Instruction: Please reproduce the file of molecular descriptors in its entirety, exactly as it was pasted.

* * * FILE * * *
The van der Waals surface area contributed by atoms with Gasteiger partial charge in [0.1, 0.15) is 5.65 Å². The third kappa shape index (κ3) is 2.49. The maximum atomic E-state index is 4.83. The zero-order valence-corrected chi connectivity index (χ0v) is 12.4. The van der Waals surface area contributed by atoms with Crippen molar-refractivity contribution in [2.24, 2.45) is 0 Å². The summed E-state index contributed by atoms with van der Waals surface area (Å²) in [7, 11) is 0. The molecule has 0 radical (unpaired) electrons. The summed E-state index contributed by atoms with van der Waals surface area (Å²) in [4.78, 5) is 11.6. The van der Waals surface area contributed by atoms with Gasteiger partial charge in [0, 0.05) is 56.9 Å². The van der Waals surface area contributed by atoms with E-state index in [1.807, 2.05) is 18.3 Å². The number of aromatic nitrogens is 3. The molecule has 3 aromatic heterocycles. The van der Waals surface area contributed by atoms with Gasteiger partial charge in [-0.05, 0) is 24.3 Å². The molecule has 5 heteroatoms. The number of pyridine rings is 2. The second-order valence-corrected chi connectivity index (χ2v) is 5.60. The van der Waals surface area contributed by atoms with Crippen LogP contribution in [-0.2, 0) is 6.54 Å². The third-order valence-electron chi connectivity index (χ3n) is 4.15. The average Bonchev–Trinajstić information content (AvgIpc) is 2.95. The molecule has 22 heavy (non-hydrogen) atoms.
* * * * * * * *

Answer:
The van der Waals surface area contributed by atoms with Gasteiger partial charge in [0.1, 0.15) is 5.65 Å². The third kappa shape index (κ3) is 2.49. The maximum atomic E-state index is 4.83. The zero-order valence-corrected chi connectivity index (χ0v) is 12.4. The van der Waals surface area contributed by atoms with Crippen molar-refractivity contribution in [2.24, 2.45) is 0 Å². The summed E-state index contributed by atoms with van der Waals surface area (Å²) in [7, 11) is 0. The molecule has 0 radical (unpaired) electrons. The summed E-state index contributed by atoms with van der Waals surface area (Å²) in [4.78, 5) is 11.6. The van der Waals surface area contributed by atoms with Gasteiger partial charge in [0, 0.05) is 56.9 Å². The van der Waals surface area contributed by atoms with E-state index in [1.807, 2.05) is 18.3 Å². The number of aromatic nitrogens is 3. The molecule has 3 aromatic heterocycles. The van der Waals surface area contributed by atoms with Gasteiger partial charge in [-0.05, 0) is 24.3 Å². The molecule has 5 heteroatoms. The number of pyridine rings is 2. The second-order valence-corrected chi connectivity index (χ2v) is 5.60. The van der Waals surface area contributed by atoms with Crippen LogP contribution in [-0.2, 0) is 6.54 Å². The third-order valence-electron chi connectivity index (χ3n) is 4.15. The average Bonchev–Trinajstić information content (AvgIpc) is 2.95. The molecule has 22 heavy (non-hydrogen) atoms.